- Funding Education
Get Educated on Getting Family Educated
As most of us are aware, tuition and fees at American colleges have increased exponentially in recent years, dramatically above the pace of inflation. Given this trend, financing college clearly requires advance planning.
Families of means should give particular consideration to the most tax efficient ways of paying for higher education. Probably the most popular avenue for this planning is the Section 529 Savings Plan (the “529 Plan”). (Section 529 prepaid tuition plans are more limited in nature and are beyond the scope of this article.) Other alternatives include annual gifts to a Texas Uniform Transfers to Minors Account (“TUTMA”), a minor’s trust (in particular, a Section “2503(c) Trust”), and the direct payment of tuition to institutions of higher learning, which is not treated as a gift under Section 2503(e) of the Internal Revenue Code.
Perhaps the simplest approach is the direct payment of tuition. However, its greatest disadvantage is that the donor (parent or grandparent paying for the education) must be alive at the time of the college experience in order to remove the education funds from his or her estate in this way. By contrast, a donor can make advance annual gifts qualifying for the gift tax annual exclusion through a TUTMA or 2503(c) Trust. (This exclusion amount started at $10,000 per donor/per year and is adjusted annually for inflation.) TUTMA gifts can easily be made by the donor into an account in the donor’s name as “custodian” for the minor, but it is important to recognize that the child owns the TUTMA account unrestricted at age 21. (Note that Texas law allows the custodian the right to transfer a TUTMA account into a 2503(c) Trust for the benefit of the minor. Let us know if you wish to explore this option.)
The 2503(c) Trust differs from the TUTMA in that the child may be granted a mere thirty days upon reaching age 21 to demand the trust property, in lieu of which the trust may continue for a specified period, such as when the child reaches age 30. Income in a TUTMA is taxed to the child, whereas the income of a 2503(c) Trust is taxed to the Trust itself unless distributed to or for the child, or unless the child has reached age 21. Also note that children under age 18 (and full-time students under age 24) are now generally subject to the “kiddie tax,” under which their unearned income is taxed at their parents’ tax rates.
The 529 Plan stands out above these alternatives as a superior means of securing funds for college in a tax efficient manner. This is largely because all income earned within a 529 Plan is tax-free, as long as it is used toward qualified educational expenses. In the higher education context, these include tuition, room and board, fees, books and equipment required for enrollment in post-secondary schools (also, limited expenses on pre-collegiate tuition). Contributions to a 529 Plan qualify for the gift tax annual exclusion. In fact, 529 Plans enjoy the singular ability to “front-end load” annual gifts, using the donor’s coming 5 years’ of annual exclusion gifts for the named beneficiary of the 529 account, simply by electing on a gift tax return in the first year.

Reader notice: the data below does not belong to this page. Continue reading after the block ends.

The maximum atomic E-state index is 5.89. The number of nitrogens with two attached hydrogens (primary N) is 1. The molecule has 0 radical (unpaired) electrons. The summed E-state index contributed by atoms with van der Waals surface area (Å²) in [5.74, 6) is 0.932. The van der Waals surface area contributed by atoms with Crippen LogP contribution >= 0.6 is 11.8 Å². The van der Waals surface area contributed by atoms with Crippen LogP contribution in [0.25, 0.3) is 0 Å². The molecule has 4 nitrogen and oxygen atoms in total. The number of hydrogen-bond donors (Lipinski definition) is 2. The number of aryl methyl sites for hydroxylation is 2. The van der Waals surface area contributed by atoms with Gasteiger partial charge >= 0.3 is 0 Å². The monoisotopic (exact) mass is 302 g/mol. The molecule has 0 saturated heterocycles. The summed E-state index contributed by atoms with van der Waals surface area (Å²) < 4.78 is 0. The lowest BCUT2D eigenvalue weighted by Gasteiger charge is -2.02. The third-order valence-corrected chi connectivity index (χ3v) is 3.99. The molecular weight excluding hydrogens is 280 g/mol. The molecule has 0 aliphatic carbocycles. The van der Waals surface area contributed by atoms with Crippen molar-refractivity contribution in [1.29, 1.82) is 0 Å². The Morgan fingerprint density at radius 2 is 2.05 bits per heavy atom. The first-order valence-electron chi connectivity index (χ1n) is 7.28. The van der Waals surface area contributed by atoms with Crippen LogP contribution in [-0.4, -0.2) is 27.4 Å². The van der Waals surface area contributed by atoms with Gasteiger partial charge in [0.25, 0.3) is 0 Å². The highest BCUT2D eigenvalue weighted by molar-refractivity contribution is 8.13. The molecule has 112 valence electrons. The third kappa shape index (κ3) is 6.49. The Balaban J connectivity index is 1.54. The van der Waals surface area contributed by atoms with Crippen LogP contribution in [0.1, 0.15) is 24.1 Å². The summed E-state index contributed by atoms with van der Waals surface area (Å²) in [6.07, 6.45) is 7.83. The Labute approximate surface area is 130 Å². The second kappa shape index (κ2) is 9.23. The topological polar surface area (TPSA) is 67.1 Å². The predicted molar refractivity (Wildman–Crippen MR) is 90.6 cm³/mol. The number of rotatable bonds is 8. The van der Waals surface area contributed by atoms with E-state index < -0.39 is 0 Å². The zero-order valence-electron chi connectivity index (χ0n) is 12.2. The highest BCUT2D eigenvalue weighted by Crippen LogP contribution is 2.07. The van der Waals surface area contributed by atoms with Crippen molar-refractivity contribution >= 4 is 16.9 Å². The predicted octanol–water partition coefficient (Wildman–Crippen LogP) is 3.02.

It is imperative that the donors elect the five-year forward spread of the gifts on gift tax returns in year 1. The election avoids use of any of their gift tax exemptions, but they must also keep in mind that they have thereby used their annual gift tax exclusions for that child or grandchild for years 2 through 5. In addition, these gifts are no longer a part of the donor’s estate for Federal estate tax purposes, assuming the donor lives the full five years. Remarkably, even though these are completed gifts for transfer tax purposes, the tax law allows the donor to control the 529 account.
The donor may change not only the investments (within the limits allowed by the Plan, generally once a year among a choice of portfolios), but may even change the ultimate beneficiary of the 529 account, with no adverse gift tax consequences as long as the new beneficiary is in the same family and generation as the initial beneficiary. The donor can go so far as to withdraw funds from the account for a purpose other than the beneficiary’s education, though such withdrawals are indeed income taxable and, to the extent representing income, are also subject to a 10% penalty.
Also note that state income tax issues may arise in states other than Texas, depending on the residency of the beneficiary. Though qualification for financial aid is not usually a focus of affluent families, it is worth noting that 529 Plans enjoy more favorable treatment in this area than the TUTMA (which is fully countable) and the 2503(c) Trust, which is more subjectively counted as a resource for determining financial aid eligibility. A 529 Plan of which the student is the owner is generally excluded for this purpose, as is one owned by a grandparent. If a parent is the owner of the 529 Plan, it is countable as a family resource as opposed to a resource of the student. Keep in mind that all states have a 529 Plan (some have more than one) and your residency and choice of colleges are not relevant for investment in a given state’s 529 Savings Plan.
In choosing a Plan, a donor should consider its investment return/choices, annual fees and exit fee to move to another state’s Plan if that becomes advisable. We invite you to consult resources that compare various attributes of the multitude of 529 Plans, including www.morningstar.com and www.savingforcollege.com.
Farner & Perrin, L.L.P., values its part in assisting you in leaving a lasting legacy. Let us assist you in developing strategies to provide for the education of your family so as to enhance their lives and contributions to society.